top of page

We Believe


Flows Up





Safi's founding Board of Directors remains in place as committed as ever. But the Advisory Committee is the company's true pipeline of innovation, and every Safi employee is a member.  Most had never experienced true freedom of expression and  gender equality.  Yet given a chance to be heard -- and feeling safe to speak up -- sparked genuinely great ideas from male and female employees alike.  The pride they took in implementing them was inspiring. Leadership flowed up.

*We have changed the names and altered the photos in the following bios for security reasons

Safi General Manager

Born and raised in Kabul, Sam has been our general manager from the beginning. Early on, Safi recognized his many gifts and sponsored him to earn an MBA at The American University of Afghanistan. Under Sam's leadership, Safi's business expanded dramatically.  His expertise in textile management and production is unrivaled in the country, and his ability to bridge Afghan and Western cultures made Safi's diversity a great strength. Also, Sam's English is better than many native westerners we know!


Staff Supervisor

Azada was the third wife of an Afghan car dealer with wives in Pakistan and Afghanistan. Exiled in Pakistan, she endured cruelty and abuse from her husband “because I had no choice.” Eventually, Azada’s father permitted her to divorce the man and she returned to Kabul to support her growing children. Safi met Azada and her big smile through Women for Women International (WFWI) and she excelled as a tailor. Azada says that, aside from her children, her most prized possession is her employment certificate. “I never thought that one day I would have the opportunity to support myself without a man. Now I can do it! I am doing it!”

Zia Gul

Quality Control Inspector

Zia Gul was a 27-year-old mother of four children with no formal education or job training. Her husband worked as a ragman, but his modest earnings were never enough to support their family. They lived a life of hardship and poverty, struggling to feed their children. But Zia Gul was one of the lucky women who completed the WFWI training program and went to work for Safi. “I faced so many difficulties in my life, but now I am full of relief and happy because I can support my family economically,” she says. “I hope that they can expand their activities so more women of Afghanistan can be helped in the right way."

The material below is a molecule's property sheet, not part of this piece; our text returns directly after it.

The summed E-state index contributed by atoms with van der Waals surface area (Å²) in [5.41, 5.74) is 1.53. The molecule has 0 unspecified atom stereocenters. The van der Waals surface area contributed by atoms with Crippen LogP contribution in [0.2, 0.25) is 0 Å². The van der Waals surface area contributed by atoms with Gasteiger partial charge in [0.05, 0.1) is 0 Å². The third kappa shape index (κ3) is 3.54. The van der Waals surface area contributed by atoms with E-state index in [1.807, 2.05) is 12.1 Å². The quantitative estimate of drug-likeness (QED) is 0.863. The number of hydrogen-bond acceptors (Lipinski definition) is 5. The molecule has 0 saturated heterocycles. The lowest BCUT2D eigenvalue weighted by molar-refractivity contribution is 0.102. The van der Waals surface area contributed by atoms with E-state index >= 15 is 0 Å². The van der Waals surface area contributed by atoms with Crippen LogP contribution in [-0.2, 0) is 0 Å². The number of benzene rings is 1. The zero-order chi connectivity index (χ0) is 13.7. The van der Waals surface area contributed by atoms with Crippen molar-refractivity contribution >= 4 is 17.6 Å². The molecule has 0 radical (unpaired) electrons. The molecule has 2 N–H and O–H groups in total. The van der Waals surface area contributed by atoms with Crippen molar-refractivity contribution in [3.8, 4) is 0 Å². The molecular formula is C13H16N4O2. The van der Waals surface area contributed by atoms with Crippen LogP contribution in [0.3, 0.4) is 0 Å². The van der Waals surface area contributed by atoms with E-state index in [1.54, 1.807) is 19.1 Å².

Shamail was a 30-year-old housewife with three children, struggling to survive on her husband’s salary as a laborer. WFWI introduced her to Safi. Although she had no formal training or education, Shamail passed multiple interviews and technical tests. So she was accepted into Safi's three-month training program and then hired as a full-time employee. Shamail says she is proud to help pay for family expenses and school fees. Her success has inspired other women in the community to follow the same path.



Pashton is a 35-year-old widow who lost her husband in the war. She experienced countless economic difficulties as a single mother of six children. Pashton was introduced to Safi by WFWI. She is a very intelligent and a diligent worker, who quickly learned new tailoring skills during training. Her work at Safi changed her life. "I used to have many difficulties, but now I have few," she says. "With my salary from Safi, I can send all my children to school and contribute to my community." 

bottom of page